That outcome might be based on some changes at Vermont Yankee that even an anti-nuclear arch druid like Shumlin might find to be an attractive alternative to sky high electricity rates and ignominiously losing his job over them.
What price license renewal?
According to WCAX TYV, a new owner at the plant and a new, low-price power agreement might stop lawmakers from pulling the plug. Entergy has confirmed it is talking with other utilities about selling the reactor and transferring its license. A deal would be contingent on settling issues with the Vermont legislature.
A politically savvy source in Vermont told this blog in November Shumlin “gets it” that political reality will require him to make a deal over the future of Vermont Yankee. The only question now is how he gets there and what the deal looks like to voters in terms of its impact on their checkbooks.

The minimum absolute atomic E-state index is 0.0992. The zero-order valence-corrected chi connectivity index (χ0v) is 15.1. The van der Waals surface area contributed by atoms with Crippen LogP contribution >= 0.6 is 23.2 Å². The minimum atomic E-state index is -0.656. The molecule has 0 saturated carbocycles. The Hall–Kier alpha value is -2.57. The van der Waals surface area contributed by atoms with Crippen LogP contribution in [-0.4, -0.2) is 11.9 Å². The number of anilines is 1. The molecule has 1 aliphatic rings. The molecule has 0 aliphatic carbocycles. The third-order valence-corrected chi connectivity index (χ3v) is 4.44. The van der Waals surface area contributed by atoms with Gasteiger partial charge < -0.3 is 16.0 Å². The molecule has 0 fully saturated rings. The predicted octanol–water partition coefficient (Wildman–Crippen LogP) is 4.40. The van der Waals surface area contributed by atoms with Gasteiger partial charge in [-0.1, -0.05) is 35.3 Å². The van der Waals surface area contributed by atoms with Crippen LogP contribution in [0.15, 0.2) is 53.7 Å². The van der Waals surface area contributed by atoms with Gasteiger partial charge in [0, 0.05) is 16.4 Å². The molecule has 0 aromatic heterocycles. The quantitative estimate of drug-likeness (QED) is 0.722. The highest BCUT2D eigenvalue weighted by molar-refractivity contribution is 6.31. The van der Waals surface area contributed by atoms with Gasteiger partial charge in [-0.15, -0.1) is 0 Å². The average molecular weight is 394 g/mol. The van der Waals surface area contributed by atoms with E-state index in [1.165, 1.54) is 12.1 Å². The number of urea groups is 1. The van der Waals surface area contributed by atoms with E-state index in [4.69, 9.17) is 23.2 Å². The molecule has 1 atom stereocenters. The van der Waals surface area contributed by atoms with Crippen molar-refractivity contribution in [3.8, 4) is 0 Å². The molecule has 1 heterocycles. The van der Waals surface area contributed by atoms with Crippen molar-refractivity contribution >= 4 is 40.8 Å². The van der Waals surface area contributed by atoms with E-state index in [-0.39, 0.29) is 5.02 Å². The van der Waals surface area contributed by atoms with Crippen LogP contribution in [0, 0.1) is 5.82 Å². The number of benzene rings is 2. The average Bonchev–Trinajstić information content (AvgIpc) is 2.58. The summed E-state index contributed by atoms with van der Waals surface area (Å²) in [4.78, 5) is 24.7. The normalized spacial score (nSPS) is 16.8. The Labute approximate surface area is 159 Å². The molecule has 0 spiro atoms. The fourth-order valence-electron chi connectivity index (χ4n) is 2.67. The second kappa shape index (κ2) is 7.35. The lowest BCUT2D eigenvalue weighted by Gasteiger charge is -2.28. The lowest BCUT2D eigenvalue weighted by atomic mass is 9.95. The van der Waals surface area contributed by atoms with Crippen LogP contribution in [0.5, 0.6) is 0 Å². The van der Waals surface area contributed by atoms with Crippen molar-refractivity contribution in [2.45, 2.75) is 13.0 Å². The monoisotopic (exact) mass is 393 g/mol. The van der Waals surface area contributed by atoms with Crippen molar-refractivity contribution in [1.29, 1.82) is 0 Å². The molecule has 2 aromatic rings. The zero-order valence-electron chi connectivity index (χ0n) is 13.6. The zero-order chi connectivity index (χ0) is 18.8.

Several people have sent comments suggesting the if the current or future owner(s) of Vermont Yankee made a substantial contribution to the Vermont Clean Energy Development Fund, on order of several $millions, that would appease Gov-elect Shumlin.
This sounds at first like a bribe. In in Germany Chancellor Angela Merkel imposed a 50% profits tax on the nation’s 17 operating nuclear reactors to generate about $2.3 billion annually for renewable technologies.
This is a proposal for piracy operating under the delusion that solar energy makes any sense in Vermont, which has the same lousy winters as Germany in terms of days of sunshine.